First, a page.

Conrad Black did something totally out of character yesterday.
He shut up.
He did not deliver a thunderous j'accuse against the U.S. justice system. He did not claim that he had substantially vanquished the prosecution, or that his conviction is certain to be overturned on appeal, or that history will vindicate him. He did not declare that he is a completely innocent man. For once, he listened to his lawyers and left well enough alone.
Lord Black was lucky to get 6½ years, and he knew it. That's a year or so for every million dollars that Judge Amy St. Eve says he stole. He'll have lots of time to get his version on the record.
Justice has been done. Yet, there's something to dissatisfy everyone about this case. The defence lawyers can't be happy; after all, their client was absolutely certain they'd get him off. The prosecutors can't be happy. In the end, their mountain of malfeasance amounted to a mouse. A $500-million fraud shrank to $60-million, then $30-million, and finally $6-million, an amount that must be substantially less than the cost of adding Lord Black's head to their trophy wall. They demanded 20 years, and got a third of that.
Nor will Lord Black's incarceration serve a larger social purpose. Contrary to a lot of wishful thinking, white-collar criminals do not, in fact, pose huge problems for the capital markets of North America. This particular cycle of corporate greed, excess and lousy oversight ended several years ago, and the really big-time bad guys are all locked up or dead. By the standards of an Enron, a Tyco or a WorldCom, where top executives set up phony trading schemes and deliberately cooked the books, Lord Black's larcenies were relatively minor stuff.
Meantime, the shareholders he abused are toast. They'd be far better off if his crimes had never come to light. Hollinger stock has lost 95 per cent of its value since he was forced out. His mighty media empire is no more, and the company is a corpse.
Amid the melee on the courthouse steps yesterday, Lord Black looked impeccably serene. He is a man of faith, and he knows he's right with God. He is obviously determined to bear his martyrdom with grace, like the saints of the early Catholic Church who were pierced with arrows, flayed alive or roasted on a spit. Nothing shakes him, for his conscience is at ease.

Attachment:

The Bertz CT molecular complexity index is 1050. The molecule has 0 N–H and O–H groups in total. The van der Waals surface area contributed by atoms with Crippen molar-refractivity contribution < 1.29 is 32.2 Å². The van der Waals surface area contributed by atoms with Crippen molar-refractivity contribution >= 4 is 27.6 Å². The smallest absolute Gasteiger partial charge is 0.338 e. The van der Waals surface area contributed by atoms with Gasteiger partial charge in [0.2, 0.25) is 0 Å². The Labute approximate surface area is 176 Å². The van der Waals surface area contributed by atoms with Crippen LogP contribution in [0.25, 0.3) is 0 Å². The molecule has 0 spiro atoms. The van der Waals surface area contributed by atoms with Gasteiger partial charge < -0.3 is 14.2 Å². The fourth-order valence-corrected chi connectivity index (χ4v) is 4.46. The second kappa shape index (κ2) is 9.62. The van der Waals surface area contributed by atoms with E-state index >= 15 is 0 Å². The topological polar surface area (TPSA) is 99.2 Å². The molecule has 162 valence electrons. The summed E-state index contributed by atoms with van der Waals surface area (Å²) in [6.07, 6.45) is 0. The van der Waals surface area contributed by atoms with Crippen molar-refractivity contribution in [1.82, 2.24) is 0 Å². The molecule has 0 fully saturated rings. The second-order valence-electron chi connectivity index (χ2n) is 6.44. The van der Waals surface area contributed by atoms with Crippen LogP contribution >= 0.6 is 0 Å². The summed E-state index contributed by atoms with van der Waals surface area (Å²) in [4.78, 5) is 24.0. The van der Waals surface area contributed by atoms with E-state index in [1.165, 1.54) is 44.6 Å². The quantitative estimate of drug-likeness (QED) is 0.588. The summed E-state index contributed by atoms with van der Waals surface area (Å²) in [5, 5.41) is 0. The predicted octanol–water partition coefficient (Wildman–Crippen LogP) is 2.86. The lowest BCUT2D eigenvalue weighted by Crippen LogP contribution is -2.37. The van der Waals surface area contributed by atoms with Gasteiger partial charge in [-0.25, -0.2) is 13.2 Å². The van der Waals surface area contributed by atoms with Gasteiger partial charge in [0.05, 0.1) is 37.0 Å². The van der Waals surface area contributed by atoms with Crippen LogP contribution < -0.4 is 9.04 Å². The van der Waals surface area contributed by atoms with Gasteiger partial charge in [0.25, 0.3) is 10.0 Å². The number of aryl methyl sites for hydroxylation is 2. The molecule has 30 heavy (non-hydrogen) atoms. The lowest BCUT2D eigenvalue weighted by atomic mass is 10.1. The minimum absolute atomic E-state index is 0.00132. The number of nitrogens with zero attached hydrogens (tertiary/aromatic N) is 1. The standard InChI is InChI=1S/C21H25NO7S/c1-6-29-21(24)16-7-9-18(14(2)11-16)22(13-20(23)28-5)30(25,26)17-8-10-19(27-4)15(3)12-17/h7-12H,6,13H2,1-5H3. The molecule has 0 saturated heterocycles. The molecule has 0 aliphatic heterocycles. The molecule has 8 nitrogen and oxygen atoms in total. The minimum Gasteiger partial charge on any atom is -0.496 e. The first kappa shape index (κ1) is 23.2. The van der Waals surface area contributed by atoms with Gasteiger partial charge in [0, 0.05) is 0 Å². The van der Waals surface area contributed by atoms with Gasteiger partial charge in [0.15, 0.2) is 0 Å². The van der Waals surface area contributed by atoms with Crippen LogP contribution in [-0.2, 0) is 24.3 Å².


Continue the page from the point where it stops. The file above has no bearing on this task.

From the time he stole that school exam - and blamed the teachers - he has possessed a remarkable ability to recast his life's events, so that he is the persecuted hero. In the drama of his life, he is the large man, assaulted time and time again by hordes of vengeful pygmies. This trait has blinded him to his environment. It has led him to make stupid mistakes and fatal misjudgments. Anyone with a less titanic ego and a more pragmatic reading of world events would have admitted error and said "sorry" long ago. But it's silly to expect Conrad Black to show remorse. It's not in his nature.
Not so long ago, he was assuring friends that his acquittal (of which he was certain) would transform corporate governance on a global scale. Circumstances have changed, but not Lord Black's utter certainty that history will judge him innocent. "Prison would be a bore, but quite endurable," he e-mailed a CBC journalist last week. "I can get on with anyone and adjust to almost anything."
Maybe so. But how will he get on with people who don't all share his high regard for himself? How will he adjust to circumstances a wee bit tougher than being stuck with Barbara in Bora Bora with the jellyfish and riffraff? Prison will be hard. He'll be cut off from his e-mail. He'll be separated from those who love him most. He'll probably spend the rest of his life in litigation, and he may never set foot in Canada again.
So, who wins in the end? The lawyers, I suppose. They always do. They've collected more than $100-million in fees so far, and that's just the defence. Not bad for a $6-million fraud. Not bad at all.